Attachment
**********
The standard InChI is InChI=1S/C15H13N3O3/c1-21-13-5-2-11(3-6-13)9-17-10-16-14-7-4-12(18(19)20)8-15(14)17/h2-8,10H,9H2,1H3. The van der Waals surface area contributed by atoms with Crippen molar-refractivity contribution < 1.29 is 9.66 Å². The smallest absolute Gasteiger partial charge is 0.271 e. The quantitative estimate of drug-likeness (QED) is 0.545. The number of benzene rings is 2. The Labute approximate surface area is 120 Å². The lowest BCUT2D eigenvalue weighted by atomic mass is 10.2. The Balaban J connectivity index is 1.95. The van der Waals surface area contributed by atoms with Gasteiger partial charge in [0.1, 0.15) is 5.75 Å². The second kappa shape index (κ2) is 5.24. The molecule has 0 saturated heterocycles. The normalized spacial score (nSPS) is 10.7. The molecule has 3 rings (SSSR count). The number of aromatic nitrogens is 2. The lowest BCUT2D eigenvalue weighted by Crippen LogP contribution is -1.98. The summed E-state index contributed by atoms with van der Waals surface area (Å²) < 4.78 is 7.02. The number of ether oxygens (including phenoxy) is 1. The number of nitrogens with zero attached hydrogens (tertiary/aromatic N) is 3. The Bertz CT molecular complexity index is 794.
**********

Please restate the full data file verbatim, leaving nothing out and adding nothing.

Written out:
The standard InChI is InChI=1S/C15H13N3O3/c1-21-13-5-2-11(3-6-13)9-17-10-16-14-7-4-12(18(19)20)8-15(14)17/h2-8,10H,9H2,1H3. The van der Waals surface area contributed by atoms with Crippen molar-refractivity contribution < 1.29 is 9.66 Å². The smallest absolute Gasteiger partial charge is 0.271 e. The quantitative estimate of drug-likeness (QED) is 0.545. The number of benzene rings is 2. The Labute approximate surface area is 120 Å². The lowest BCUT2D eigenvalue weighted by atomic mass is 10.2. The Balaban J connectivity index is 1.95. The van der Waals surface area contributed by atoms with Gasteiger partial charge in [0.1, 0.15) is 5.75 Å². The second kappa shape index (κ2) is 5.24. The molecule has 0 saturated heterocycles. The normalized spacial score (nSPS) is 10.7. The molecule has 3 rings (SSSR count). The number of aromatic nitrogens is 2. The lowest BCUT2D eigenvalue weighted by Crippen LogP contribution is -1.98. The summed E-state index contributed by atoms with van der Waals surface area (Å²) < 4.78 is 7.02. The number of ether oxygens (including phenoxy) is 1. The number of nitrogens with zero attached hydrogens (tertiary/aromatic N) is 3. The Bertz CT molecular complexity index is 794.